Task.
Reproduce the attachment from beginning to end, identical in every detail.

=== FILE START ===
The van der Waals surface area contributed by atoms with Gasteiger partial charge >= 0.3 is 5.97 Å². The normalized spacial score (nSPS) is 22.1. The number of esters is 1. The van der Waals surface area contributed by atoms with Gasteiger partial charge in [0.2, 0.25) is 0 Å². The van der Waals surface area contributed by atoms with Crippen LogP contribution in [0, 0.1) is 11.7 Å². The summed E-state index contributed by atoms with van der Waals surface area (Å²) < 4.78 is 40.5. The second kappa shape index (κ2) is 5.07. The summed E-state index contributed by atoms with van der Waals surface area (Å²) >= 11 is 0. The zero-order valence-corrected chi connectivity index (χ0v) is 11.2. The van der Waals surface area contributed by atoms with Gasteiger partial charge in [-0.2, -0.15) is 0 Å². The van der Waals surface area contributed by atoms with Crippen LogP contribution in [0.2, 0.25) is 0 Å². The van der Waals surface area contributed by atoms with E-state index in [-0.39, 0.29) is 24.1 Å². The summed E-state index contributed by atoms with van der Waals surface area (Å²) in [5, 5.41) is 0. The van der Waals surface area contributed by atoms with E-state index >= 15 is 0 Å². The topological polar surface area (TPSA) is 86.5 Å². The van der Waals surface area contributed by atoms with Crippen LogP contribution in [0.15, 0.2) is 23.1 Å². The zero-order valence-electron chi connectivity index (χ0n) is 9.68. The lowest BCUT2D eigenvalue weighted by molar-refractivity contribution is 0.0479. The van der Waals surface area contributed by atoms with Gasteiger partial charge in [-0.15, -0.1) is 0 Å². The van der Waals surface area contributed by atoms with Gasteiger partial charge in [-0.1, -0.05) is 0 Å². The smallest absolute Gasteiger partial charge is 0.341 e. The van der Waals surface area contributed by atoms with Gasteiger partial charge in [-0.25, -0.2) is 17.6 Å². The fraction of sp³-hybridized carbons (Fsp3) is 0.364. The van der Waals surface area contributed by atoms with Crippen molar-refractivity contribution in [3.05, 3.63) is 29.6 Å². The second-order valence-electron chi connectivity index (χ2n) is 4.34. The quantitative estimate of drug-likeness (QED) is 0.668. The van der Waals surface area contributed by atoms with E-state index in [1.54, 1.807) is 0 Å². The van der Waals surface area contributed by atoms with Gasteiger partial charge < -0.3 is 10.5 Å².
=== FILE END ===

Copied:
The van der Waals surface area contributed by atoms with Gasteiger partial charge >= 0.3 is 5.97 Å². The normalized spacial score (nSPS) is 22.1. The number of esters is 1. The van der Waals surface area contributed by atoms with Gasteiger partial charge in [0.2, 0.25) is 0 Å². The van der Waals surface area contributed by atoms with Crippen LogP contribution in [0, 0.1) is 11.7 Å². The summed E-state index contributed by atoms with van der Waals surface area (Å²) < 4.78 is 40.5. The second kappa shape index (κ2) is 5.07. The summed E-state index contributed by atoms with van der Waals surface area (Å²) >= 11 is 0. The zero-order valence-corrected chi connectivity index (χ0v) is 11.2. The van der Waals surface area contributed by atoms with Gasteiger partial charge in [-0.2, -0.15) is 0 Å². The van der Waals surface area contributed by atoms with Crippen LogP contribution in [0.2, 0.25) is 0 Å². The van der Waals surface area contributed by atoms with E-state index in [-0.39, 0.29) is 24.1 Å². The summed E-state index contributed by atoms with van der Waals surface area (Å²) in [5, 5.41) is 0. The van der Waals surface area contributed by atoms with E-state index >= 15 is 0 Å². The topological polar surface area (TPSA) is 86.5 Å². The van der Waals surface area contributed by atoms with Crippen LogP contribution in [0.15, 0.2) is 23.1 Å². The zero-order valence-electron chi connectivity index (χ0n) is 9.68. The lowest BCUT2D eigenvalue weighted by molar-refractivity contribution is 0.0479. The van der Waals surface area contributed by atoms with Gasteiger partial charge in [-0.15, -0.1) is 0 Å². The van der Waals surface area contributed by atoms with Gasteiger partial charge in [-0.1, -0.05) is 0 Å². The smallest absolute Gasteiger partial charge is 0.341 e. The van der Waals surface area contributed by atoms with Gasteiger partial charge in [-0.25, -0.2) is 17.6 Å². The fraction of sp³-hybridized carbons (Fsp3) is 0.364. The van der Waals surface area contributed by atoms with Crippen molar-refractivity contribution in [3.05, 3.63) is 29.6 Å². The second-order valence-electron chi connectivity index (χ2n) is 4.34. The quantitative estimate of drug-likeness (QED) is 0.668. The van der Waals surface area contributed by atoms with E-state index in [1.54, 1.807) is 0 Å². The van der Waals surface area contributed by atoms with Gasteiger partial charge < -0.3 is 10.5 Å².